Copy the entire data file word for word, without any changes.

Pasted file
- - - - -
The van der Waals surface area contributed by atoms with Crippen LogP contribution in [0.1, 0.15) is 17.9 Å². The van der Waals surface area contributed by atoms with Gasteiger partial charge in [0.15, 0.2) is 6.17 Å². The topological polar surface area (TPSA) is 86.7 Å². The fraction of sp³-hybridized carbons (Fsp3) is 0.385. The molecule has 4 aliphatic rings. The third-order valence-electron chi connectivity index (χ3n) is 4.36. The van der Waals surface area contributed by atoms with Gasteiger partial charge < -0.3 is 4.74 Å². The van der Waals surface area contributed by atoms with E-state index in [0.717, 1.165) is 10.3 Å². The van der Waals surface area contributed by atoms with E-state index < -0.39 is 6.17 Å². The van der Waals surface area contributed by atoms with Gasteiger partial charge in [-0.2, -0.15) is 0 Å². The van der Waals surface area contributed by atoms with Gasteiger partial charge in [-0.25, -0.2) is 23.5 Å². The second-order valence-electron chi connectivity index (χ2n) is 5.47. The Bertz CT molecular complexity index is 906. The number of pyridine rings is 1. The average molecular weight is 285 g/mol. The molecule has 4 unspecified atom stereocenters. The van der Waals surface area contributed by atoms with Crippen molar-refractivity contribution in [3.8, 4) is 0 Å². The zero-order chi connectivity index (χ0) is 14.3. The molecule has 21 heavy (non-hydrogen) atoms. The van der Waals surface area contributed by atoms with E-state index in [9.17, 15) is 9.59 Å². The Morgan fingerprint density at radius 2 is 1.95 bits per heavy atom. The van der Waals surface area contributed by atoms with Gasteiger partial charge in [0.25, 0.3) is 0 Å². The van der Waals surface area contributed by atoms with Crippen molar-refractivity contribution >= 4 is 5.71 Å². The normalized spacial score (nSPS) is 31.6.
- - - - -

The van der Waals surface area contributed by atoms with Crippen LogP contribution in [0.1, 0.15) is 17.9 Å². The van der Waals surface area contributed by atoms with Gasteiger partial charge in [0.15, 0.2) is 6.17 Å². The topological polar surface area (TPSA) is 86.7 Å². The fraction of sp³-hybridized carbons (Fsp3) is 0.385. The molecule has 4 aliphatic rings. The third-order valence-electron chi connectivity index (χ3n) is 4.36. The van der Waals surface area contributed by atoms with Gasteiger partial charge < -0.3 is 4.74 Å². The van der Waals surface area contributed by atoms with E-state index in [0.717, 1.165) is 10.3 Å². The van der Waals surface area contributed by atoms with E-state index < -0.39 is 6.17 Å². The van der Waals surface area contributed by atoms with Gasteiger partial charge in [-0.2, -0.15) is 0 Å². The van der Waals surface area contributed by atoms with Gasteiger partial charge in [-0.25, -0.2) is 23.5 Å². The second-order valence-electron chi connectivity index (χ2n) is 5.47. The Bertz CT molecular complexity index is 906. The number of pyridine rings is 1. The average molecular weight is 285 g/mol. The molecule has 4 unspecified atom stereocenters. The van der Waals surface area contributed by atoms with Crippen molar-refractivity contribution in [3.8, 4) is 0 Å². The zero-order chi connectivity index (χ0) is 14.3. The molecule has 21 heavy (non-hydrogen) atoms. The van der Waals surface area contributed by atoms with E-state index in [9.17, 15) is 9.59 Å². The Morgan fingerprint density at radius 2 is 1.95 bits per heavy atom. The van der Waals surface area contributed by atoms with Gasteiger partial charge in [0.25, 0.3) is 0 Å². The van der Waals surface area contributed by atoms with Crippen molar-refractivity contribution >= 4 is 5.71 Å². The normalized spacial score (nSPS) is 31.6.